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The Navel of the DemonessTibetan Buddhism and Civil Religion in Highland Nepal$
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Charles Ramble

Print publication date: 2008

Print ISBN-13: 9780195154146

Published to Oxford Scholarship Online: January 2008

DOI: 10.1093/acprof:oso/9780195154146.001.0001

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 The People of Mustang and Their History

 The People of Mustang and Their History

Chapter:
(p.23) 1 The People of Mustang and Their History
Source:
The Navel of the Demoness
Author(s):

Charles Ramble (Contributor Webpage)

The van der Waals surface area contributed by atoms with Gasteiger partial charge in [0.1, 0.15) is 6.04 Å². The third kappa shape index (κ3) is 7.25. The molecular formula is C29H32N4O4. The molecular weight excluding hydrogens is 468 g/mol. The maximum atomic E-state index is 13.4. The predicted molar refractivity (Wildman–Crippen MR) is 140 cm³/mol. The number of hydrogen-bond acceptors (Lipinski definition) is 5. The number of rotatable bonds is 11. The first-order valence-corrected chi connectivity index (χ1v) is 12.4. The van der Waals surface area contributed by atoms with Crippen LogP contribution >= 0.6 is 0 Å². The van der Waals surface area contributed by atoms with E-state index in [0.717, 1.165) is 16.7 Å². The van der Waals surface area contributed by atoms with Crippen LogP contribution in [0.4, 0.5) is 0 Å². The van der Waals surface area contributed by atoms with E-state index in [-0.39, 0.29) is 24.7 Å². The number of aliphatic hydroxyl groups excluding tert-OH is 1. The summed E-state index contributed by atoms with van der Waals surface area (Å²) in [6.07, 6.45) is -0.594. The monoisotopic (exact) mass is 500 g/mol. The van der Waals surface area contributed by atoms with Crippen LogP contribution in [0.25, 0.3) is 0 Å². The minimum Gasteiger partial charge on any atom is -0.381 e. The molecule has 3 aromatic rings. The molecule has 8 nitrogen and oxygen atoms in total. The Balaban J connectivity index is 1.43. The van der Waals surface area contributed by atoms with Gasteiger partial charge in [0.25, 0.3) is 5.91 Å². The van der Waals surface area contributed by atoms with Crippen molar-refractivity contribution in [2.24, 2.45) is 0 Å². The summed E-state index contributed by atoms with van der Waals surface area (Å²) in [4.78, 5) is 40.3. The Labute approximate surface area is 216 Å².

Publisher:
Oxford University Press
DOI:10.1093/acprof:oso/9780195154146.003.0002

The community of Te, the focus of this book, is located within the modern‐day Nepalese district of Mustang. The aim of this chapter is to situate Mustang within the historical and political context of Nepal. The fortunes of Mustang are traced from the creation of the kingdom of Lo (to which it corresponds in geographical extent) in the 15th century. Lo later became a vassal of the kingdom of Jumla, to the west, and its territory disintegrated into several autonomous enclaves. The rise of the Gorkhas in the 18th century resulted in the absorption of Lo/Mustang into the nascent state of Nepal. Under Nepal's Rana regime (1846–1951), Mustang was dominated by the Thakalis, whose monopoly of the salt trade brought them political and judicial privileges. Particular attention is given to the ethnically Tibetan enclave of Baragaon, and to the cluster of five villages called the Shöyul, where Te is located.

Keywords:   History, Nepal, Mustang, Lo, Te, Jumla, Gorkhas, Ranas, Thakalis, salt trade, Baragaon, Shöyul

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